Is “Agile adoption” hampered by agilists?

Neil Killick
5 min readDec 15, 2020

Agile is a philosophy which embraces (among other things) incremental delivery and improvement.

Yet some folks treat it as a binary, “you’re either doing it or you’re not”, operating model. They claim a team cannot embrace Agile principles without the whole organisation doing so.

This is a chicken and egg scenario which invariably results in a transformation stalemate.

What’s going on here? Is the effective adoption of agile values and principles being hampered by the very people who are promoting it?

The notion of Agile only working well if it is adopted by ALL people and teams across an organisation is one of the biggest mistakes agilists make when trying to encourage adoption of agile ways of working, IMO. The claim that all people and functional teams outside of I.T. (such as Sales, Operations, Marketing, Legal, etc.) need to immediately change how they are working to clear the way for the agile white knights to make everything better is a damaging one.

Clearly there is a significant irony at play here. People who claim to embrace Agile values and principles are pushing for big batch changes in “mindset” and practices across dozens, hundreds, sometimes thousands of employees. They’re all “doing it wrong”, apparently.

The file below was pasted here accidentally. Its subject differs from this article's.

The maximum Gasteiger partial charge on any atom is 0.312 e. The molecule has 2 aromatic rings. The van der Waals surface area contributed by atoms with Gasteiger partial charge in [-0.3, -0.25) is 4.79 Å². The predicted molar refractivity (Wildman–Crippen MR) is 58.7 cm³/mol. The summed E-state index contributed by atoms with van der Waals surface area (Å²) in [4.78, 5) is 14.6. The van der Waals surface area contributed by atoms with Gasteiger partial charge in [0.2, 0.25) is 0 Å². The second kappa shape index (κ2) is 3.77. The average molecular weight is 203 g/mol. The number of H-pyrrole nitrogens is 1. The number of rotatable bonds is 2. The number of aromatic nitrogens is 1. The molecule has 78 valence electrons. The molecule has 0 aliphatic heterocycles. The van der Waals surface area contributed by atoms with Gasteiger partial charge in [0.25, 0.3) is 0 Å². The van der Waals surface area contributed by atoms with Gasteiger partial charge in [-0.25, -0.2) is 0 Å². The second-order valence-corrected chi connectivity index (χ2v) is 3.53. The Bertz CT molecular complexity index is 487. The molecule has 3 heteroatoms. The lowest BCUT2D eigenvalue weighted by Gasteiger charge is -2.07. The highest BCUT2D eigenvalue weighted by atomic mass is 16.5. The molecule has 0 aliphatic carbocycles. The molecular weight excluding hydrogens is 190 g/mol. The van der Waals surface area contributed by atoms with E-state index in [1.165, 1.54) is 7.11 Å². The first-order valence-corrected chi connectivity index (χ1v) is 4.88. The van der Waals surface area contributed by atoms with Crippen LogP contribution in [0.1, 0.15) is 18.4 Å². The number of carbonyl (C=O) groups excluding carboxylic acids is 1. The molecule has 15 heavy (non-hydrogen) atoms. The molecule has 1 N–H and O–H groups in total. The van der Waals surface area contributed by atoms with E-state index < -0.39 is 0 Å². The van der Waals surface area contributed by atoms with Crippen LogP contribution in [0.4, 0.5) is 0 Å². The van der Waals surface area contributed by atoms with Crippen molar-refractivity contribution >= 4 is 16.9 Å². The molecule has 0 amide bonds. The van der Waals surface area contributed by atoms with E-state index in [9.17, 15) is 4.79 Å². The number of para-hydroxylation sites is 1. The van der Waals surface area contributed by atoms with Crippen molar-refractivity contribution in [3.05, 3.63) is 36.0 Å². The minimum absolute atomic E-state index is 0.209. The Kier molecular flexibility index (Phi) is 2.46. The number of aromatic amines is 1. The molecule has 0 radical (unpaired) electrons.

Agilists often bemoan the “dysfunctions” surrounding them. A common example of this is where a team’s Scrum Master or Agile Coach claims that their team wants to “do agile” but cannot because of one or more of these “impediments”:

- the team is not cross-functional
- the team has multiple dependencies
- the team is not working in a “value stream”
- the work is defined in projects and programs rather than products
- there is a separate QA/Ops/UX/UI team
- the work is prioritised incorrectly
- the work is not prioritised at all
- all work has equal priority
- the work is pushed into the teams
- there is no product vision
- there is no “product owner”
- the product owner is not acting like a product owner
- the product owner is a proxy and has no autonomy/authority
- there is not enough test automation
- there is too much WIP
- there is no time for improvement
- there is no UX person in the team

- etc. etc. etc.

The fundamental error in this “doom and gloom” approach is treating Agile as something you do, or need to convince or convert people to do. It isn’t.

Agile (ways of working) is something you SHOW people.

It is far easier to reject responsibility for one’s own situation than to get into the weeds and actually do the work to show that there are alternative, potentially better, approaches. Work isn’t prioritised? Have a crack at doing it yourself. Perhaps it hasn’t been prioritised because no one knows where to start. All work is defined in a big batch, with no small incremental release in sight? Try putting together a Lean Canvas and story map for the project to define a small but useful first release. Someone might be very grateful that you’ve done this, and start to see things they weren’t aware of beforehand. They will also tell you where your Lean Canvas and story map are “wrong”, including who else needs to input into them. Great! This now equips you with more knowledge to make them better, and further increase the chances of them being useful and thus used.